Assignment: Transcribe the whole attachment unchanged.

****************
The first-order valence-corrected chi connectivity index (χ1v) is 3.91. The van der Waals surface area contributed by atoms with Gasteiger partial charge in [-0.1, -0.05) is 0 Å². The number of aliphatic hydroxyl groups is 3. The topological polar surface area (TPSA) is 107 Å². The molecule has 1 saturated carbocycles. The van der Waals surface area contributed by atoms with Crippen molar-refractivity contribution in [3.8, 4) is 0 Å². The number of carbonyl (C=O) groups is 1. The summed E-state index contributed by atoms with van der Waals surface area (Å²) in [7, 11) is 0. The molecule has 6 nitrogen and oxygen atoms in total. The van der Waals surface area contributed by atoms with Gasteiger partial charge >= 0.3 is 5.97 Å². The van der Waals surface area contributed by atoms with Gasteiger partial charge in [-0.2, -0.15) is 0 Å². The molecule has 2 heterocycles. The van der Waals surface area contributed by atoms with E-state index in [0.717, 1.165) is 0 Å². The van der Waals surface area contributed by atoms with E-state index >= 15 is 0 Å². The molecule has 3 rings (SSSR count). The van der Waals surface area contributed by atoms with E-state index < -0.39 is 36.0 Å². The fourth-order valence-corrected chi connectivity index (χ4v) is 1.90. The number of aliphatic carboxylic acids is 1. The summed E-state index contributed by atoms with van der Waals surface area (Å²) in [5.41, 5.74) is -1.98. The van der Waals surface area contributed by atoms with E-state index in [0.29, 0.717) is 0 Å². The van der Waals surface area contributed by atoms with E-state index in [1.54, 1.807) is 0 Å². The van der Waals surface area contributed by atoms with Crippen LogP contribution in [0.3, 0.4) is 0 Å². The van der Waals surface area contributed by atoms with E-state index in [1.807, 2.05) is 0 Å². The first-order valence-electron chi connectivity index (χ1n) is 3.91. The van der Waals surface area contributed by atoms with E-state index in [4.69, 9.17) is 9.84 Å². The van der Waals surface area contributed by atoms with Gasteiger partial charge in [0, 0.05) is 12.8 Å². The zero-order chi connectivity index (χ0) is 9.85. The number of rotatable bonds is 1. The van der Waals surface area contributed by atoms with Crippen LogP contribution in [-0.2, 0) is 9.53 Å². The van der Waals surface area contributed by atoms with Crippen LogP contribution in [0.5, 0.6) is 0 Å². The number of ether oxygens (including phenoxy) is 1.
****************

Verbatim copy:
The first-order valence-corrected chi connectivity index (χ1v) is 3.91. The van der Waals surface area contributed by atoms with Gasteiger partial charge in [-0.1, -0.05) is 0 Å². The number of aliphatic hydroxyl groups is 3. The topological polar surface area (TPSA) is 107 Å². The molecule has 1 saturated carbocycles. The van der Waals surface area contributed by atoms with Crippen molar-refractivity contribution in [3.8, 4) is 0 Å². The number of carbonyl (C=O) groups is 1. The summed E-state index contributed by atoms with van der Waals surface area (Å²) in [7, 11) is 0. The molecule has 6 nitrogen and oxygen atoms in total. The van der Waals surface area contributed by atoms with Gasteiger partial charge >= 0.3 is 5.97 Å². The van der Waals surface area contributed by atoms with Gasteiger partial charge in [-0.2, -0.15) is 0 Å². The molecule has 2 heterocycles. The van der Waals surface area contributed by atoms with E-state index in [0.717, 1.165) is 0 Å². The van der Waals surface area contributed by atoms with E-state index >= 15 is 0 Å². The molecule has 3 rings (SSSR count). The van der Waals surface area contributed by atoms with E-state index < -0.39 is 36.0 Å². The fourth-order valence-corrected chi connectivity index (χ4v) is 1.90. The number of aliphatic carboxylic acids is 1. The summed E-state index contributed by atoms with van der Waals surface area (Å²) in [5.41, 5.74) is -1.98. The van der Waals surface area contributed by atoms with E-state index in [0.29, 0.717) is 0 Å². The van der Waals surface area contributed by atoms with E-state index in [1.54, 1.807) is 0 Å². The van der Waals surface area contributed by atoms with Crippen LogP contribution in [0.3, 0.4) is 0 Å². The van der Waals surface area contributed by atoms with E-state index in [1.807, 2.05) is 0 Å². The first-order valence-electron chi connectivity index (χ1n) is 3.91. The van der Waals surface area contributed by atoms with E-state index in [4.69, 9.17) is 9.84 Å². The van der Waals surface area contributed by atoms with Gasteiger partial charge in [0, 0.05) is 12.8 Å². The zero-order chi connectivity index (χ0) is 9.85. The number of rotatable bonds is 1. The van der Waals surface area contributed by atoms with Crippen LogP contribution in [-0.2, 0) is 9.53 Å². The van der Waals surface area contributed by atoms with Crippen LogP contribution in [0.5, 0.6) is 0 Å². The number of ether oxygens (including phenoxy) is 1.